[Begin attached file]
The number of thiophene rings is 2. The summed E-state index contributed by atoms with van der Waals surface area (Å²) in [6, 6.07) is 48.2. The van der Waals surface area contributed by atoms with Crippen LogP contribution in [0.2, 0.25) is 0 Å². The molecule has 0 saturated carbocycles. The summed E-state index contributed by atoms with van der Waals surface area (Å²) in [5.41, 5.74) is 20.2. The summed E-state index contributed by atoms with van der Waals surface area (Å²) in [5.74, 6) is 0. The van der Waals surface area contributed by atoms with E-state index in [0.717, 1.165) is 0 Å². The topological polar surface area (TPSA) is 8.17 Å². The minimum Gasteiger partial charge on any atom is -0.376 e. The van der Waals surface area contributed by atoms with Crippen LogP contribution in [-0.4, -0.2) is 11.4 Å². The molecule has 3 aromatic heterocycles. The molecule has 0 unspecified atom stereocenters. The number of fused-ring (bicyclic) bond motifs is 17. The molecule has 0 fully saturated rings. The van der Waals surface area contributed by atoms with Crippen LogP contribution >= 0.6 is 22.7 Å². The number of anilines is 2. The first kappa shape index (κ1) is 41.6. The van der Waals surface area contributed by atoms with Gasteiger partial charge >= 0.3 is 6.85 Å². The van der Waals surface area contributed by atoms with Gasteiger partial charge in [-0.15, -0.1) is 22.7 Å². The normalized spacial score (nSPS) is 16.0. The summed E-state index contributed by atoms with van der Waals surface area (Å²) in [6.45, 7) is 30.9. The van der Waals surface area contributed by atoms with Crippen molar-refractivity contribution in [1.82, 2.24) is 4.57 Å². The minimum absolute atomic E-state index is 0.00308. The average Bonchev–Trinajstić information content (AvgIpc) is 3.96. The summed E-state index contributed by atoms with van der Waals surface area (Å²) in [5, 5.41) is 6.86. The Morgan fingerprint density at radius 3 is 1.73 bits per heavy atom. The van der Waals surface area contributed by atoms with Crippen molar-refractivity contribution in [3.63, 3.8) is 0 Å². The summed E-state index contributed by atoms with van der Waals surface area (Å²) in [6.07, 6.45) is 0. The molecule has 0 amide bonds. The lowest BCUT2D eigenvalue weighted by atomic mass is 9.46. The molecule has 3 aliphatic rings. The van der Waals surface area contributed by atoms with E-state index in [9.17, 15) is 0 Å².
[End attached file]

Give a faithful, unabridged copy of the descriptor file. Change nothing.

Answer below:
The number of thiophene rings is 2. The summed E-state index contributed by atoms with van der Waals surface area (Å²) in [6, 6.07) is 48.2. The van der Waals surface area contributed by atoms with Crippen LogP contribution in [0.2, 0.25) is 0 Å². The molecule has 0 saturated carbocycles. The summed E-state index contributed by atoms with van der Waals surface area (Å²) in [5.41, 5.74) is 20.2. The summed E-state index contributed by atoms with van der Waals surface area (Å²) in [5.74, 6) is 0. The van der Waals surface area contributed by atoms with E-state index in [0.717, 1.165) is 0 Å². The topological polar surface area (TPSA) is 8.17 Å². The minimum Gasteiger partial charge on any atom is -0.376 e. The van der Waals surface area contributed by atoms with Crippen LogP contribution in [-0.4, -0.2) is 11.4 Å². The molecule has 3 aromatic heterocycles. The molecule has 0 unspecified atom stereocenters. The number of fused-ring (bicyclic) bond motifs is 17. The molecule has 0 fully saturated rings. The van der Waals surface area contributed by atoms with Crippen LogP contribution >= 0.6 is 22.7 Å². The number of anilines is 2. The first kappa shape index (κ1) is 41.6. The van der Waals surface area contributed by atoms with Gasteiger partial charge >= 0.3 is 6.85 Å². The van der Waals surface area contributed by atoms with Gasteiger partial charge in [-0.15, -0.1) is 22.7 Å². The normalized spacial score (nSPS) is 16.0. The summed E-state index contributed by atoms with van der Waals surface area (Å²) in [6.45, 7) is 30.9. The van der Waals surface area contributed by atoms with Crippen molar-refractivity contribution in [1.82, 2.24) is 4.57 Å². The minimum absolute atomic E-state index is 0.00308. The average Bonchev–Trinajstić information content (AvgIpc) is 3.96. The summed E-state index contributed by atoms with van der Waals surface area (Å²) in [5, 5.41) is 6.86. The Morgan fingerprint density at radius 3 is 1.73 bits per heavy atom. The van der Waals surface area contributed by atoms with Crippen molar-refractivity contribution in [3.63, 3.8) is 0 Å². The summed E-state index contributed by atoms with van der Waals surface area (Å²) in [6.07, 6.45) is 0. The molecule has 0 amide bonds. The lowest BCUT2D eigenvalue weighted by atomic mass is 9.46. The molecule has 3 aliphatic rings. The van der Waals surface area contributed by atoms with E-state index in [9.17, 15) is 0 Å².